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May 15, 2007



Well, since you ask...

'Did you hear the mountains tremble' - I don't understand it and my instinct is to say "no" when the question is asked.

If you want one that is punningly funny but meaningless, how about 'I am the apple of God's eye' (The Grapefruit of the Lord)which I have never sung but caused much hilarity when discovered at college - No. 785 in SOF (new edition).

andy goodliff

The latter choice is a children's song ... so I'm less concerned (perhaps I shouldn't be!), although I'd never sing it with children.


Care to elaborate on 'These are the Days of Elijah?' I think it can actually be redeemed, though I suspect that when I do so in my mind I am singing it with a different meaning to the author.

I can't think of the name of the song, but there is one that frequently changes from 1st to 3rd person and is just a confused and jumbled mess. I find that, nowadays, I more bothered by bad grammar than bad theology!


I find 'Blessed by your Name' highly irritating for its overwhelming optimism. Singing that 'when the darkness closes in, Lord, still I will say "blessed be your name"' seems to me like the author has not experienced darkness. I think a much better line would be '...Lord, help me to say...', because having faith in your own faith is just irritating.


To be honest, if I thought too much about every word I am singing, I probably would rarely feel like singing anything and I would be in a constant state of criticsim towards whoever was leading worship (who probably hasn't read Gunton or Wright). And that isn't worship either!

It is very easy to knock dodgy songs, perhaps a more impressive post to throw up and stand by would be a list of 10 theologically strong worship songs. Then I could give that list to the worship leader for next Sunday.

andy goodliff

Tim. I hear your point, and perhaps my post was a little bit silly. But I also think that we don't think about what we're singing enough. People remember the lyrics to songs better than memorising scripture or the points of sermons and so a generation or more have had received their theology from the charismatic worship songs of the 80s and 90s and too many of the song writers are theologically illiterate. We encourage our preachers to train theologically, I think we need to do the same for our songwriters and I am definitely not the first to say that. Having said that, I may take your challenge to find 10 theologically strong worship songs.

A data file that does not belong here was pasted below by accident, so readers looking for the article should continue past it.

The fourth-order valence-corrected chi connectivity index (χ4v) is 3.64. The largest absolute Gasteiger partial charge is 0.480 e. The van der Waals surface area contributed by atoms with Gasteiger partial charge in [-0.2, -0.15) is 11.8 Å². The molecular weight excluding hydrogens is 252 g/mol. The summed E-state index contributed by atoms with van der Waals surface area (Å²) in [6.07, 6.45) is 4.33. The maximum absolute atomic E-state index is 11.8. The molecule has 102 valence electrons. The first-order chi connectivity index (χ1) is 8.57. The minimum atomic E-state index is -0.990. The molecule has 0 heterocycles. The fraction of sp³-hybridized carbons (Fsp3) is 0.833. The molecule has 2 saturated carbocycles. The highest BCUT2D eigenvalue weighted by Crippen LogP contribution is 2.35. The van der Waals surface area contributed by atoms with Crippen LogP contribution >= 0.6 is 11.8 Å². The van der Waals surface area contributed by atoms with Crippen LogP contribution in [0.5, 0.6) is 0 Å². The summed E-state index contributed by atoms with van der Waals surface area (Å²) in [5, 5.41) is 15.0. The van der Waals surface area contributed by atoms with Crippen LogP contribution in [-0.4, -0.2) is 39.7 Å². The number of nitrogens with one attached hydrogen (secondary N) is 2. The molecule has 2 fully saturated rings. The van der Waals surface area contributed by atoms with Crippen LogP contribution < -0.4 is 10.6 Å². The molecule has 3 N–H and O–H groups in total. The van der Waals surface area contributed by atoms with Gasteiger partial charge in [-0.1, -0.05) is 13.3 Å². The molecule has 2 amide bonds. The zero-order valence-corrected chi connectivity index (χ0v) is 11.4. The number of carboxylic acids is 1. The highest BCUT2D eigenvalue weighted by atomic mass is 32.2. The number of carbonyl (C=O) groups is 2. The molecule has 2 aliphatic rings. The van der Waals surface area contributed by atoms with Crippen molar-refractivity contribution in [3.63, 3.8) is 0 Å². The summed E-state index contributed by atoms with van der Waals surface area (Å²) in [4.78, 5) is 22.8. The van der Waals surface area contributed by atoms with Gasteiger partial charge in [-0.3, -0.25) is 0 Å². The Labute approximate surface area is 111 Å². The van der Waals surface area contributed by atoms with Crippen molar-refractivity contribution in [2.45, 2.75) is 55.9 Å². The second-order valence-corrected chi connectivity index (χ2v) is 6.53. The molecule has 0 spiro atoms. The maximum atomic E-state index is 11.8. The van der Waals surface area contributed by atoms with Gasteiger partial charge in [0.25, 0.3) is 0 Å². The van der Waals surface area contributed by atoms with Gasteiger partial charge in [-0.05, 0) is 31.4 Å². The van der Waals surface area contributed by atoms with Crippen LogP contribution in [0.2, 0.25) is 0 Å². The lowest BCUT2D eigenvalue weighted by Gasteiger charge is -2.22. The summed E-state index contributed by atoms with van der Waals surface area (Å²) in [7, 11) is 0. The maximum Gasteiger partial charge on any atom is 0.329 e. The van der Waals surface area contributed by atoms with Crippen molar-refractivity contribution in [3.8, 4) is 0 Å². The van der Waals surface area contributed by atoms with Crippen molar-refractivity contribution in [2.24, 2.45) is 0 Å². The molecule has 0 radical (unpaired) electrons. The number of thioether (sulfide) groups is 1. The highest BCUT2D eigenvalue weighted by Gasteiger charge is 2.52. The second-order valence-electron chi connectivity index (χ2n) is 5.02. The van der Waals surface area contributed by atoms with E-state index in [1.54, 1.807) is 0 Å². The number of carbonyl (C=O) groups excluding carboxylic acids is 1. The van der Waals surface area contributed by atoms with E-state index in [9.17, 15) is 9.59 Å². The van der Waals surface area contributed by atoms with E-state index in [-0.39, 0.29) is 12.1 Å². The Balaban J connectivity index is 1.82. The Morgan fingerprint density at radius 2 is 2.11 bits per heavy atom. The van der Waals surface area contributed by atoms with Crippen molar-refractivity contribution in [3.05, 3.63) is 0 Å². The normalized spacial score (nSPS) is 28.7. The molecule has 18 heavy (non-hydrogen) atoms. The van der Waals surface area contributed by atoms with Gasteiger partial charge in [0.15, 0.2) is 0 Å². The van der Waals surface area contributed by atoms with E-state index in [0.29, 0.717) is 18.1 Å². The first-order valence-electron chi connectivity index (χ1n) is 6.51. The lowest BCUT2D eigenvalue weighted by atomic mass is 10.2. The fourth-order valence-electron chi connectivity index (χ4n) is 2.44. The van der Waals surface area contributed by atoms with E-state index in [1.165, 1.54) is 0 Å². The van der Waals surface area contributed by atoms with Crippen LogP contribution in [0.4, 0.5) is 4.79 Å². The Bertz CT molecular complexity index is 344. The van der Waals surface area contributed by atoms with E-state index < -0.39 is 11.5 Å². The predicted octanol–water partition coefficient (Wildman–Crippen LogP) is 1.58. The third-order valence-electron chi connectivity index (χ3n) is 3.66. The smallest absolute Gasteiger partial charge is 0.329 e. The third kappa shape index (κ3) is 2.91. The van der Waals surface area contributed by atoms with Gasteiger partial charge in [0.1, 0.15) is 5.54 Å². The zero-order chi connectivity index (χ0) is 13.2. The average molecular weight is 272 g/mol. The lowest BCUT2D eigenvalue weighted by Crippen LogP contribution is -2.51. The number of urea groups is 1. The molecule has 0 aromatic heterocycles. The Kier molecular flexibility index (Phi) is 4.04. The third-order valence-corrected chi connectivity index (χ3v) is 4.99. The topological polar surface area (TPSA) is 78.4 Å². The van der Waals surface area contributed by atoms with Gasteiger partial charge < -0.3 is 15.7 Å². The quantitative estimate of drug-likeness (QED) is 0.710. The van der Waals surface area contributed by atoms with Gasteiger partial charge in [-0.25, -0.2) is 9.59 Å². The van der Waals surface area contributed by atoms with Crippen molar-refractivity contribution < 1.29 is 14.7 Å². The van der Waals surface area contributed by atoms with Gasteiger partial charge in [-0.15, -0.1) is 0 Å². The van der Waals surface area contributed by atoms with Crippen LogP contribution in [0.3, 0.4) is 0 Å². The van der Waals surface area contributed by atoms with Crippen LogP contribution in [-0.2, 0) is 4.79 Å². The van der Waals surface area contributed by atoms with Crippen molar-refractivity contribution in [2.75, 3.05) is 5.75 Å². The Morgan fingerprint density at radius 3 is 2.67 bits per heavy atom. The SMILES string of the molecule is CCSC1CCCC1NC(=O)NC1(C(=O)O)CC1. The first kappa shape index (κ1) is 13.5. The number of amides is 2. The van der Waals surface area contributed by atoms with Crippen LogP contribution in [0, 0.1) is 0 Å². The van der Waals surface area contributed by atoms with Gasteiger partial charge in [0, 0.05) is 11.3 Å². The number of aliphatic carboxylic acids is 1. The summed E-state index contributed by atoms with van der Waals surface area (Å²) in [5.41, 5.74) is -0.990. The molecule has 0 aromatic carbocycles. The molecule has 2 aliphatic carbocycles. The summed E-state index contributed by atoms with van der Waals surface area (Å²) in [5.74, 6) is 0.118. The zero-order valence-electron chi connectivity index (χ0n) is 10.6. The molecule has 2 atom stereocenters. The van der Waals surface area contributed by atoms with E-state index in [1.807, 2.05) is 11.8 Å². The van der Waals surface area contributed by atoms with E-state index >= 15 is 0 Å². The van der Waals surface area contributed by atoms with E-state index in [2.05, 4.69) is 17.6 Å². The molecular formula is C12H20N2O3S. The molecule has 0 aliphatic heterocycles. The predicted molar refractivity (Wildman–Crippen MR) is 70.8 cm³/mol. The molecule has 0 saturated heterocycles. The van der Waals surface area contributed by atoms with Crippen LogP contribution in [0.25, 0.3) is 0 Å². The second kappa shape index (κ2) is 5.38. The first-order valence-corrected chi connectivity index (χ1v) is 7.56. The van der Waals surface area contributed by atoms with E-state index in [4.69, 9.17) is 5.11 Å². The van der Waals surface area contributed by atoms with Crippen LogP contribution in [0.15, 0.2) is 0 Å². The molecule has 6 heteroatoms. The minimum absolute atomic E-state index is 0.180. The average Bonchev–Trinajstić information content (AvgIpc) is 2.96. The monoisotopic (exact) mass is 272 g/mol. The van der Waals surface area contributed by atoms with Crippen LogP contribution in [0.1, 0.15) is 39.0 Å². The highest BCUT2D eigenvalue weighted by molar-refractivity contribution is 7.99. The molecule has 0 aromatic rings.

andy goodliff

Graham, why is these are the days of elijah on the list. perhaps catriona should answer that. But for me, I admire what its trying to do, but not sure it achieves it. Its a fantastic tune, but what are we saying when we sing it at the end of the day?


I am far from alone in disliking and struggling with 'These are the Days of Elijah'- at one of our NAM reflection days a group of us spent time trying to work out what it meant and why we disliked it so much.

Firstly the simple literal bit - clearly these are not the days of any of these people who a have long ago been translated or gathered to their ancestors.

If I be more generous and say 'these are the days that were spoken of by so-and-so', which is obvously not going to work as a song, then yes, I think I can get to what is being attempted here, but it doesn't mean I necessarily concur. It seems to me that quite a lot of bits of scripture are being 'splodged' together and, dare I say it, perhaps even the church getting a rather gradiose notion of itself as the incarnation of Elijah (we are the voice in the desert ...). I'm not sure that it actually focusses us towards God/Jesus/Spirit so much as affirm us as prophets (even prophets of doom perhaps) - which feels arrogant to me.

But hey, I'm just a heretic...

From a more practical viewpoint, this song causes more arguments between musicicians and congregations and more hands-in-pockets-I-refuse-to-sing-this responses than any other I have known. It seems a divisive song, and that isn't good either. In my epxerience some people find it too triumphalist, some too militant and some say they just don't understand it.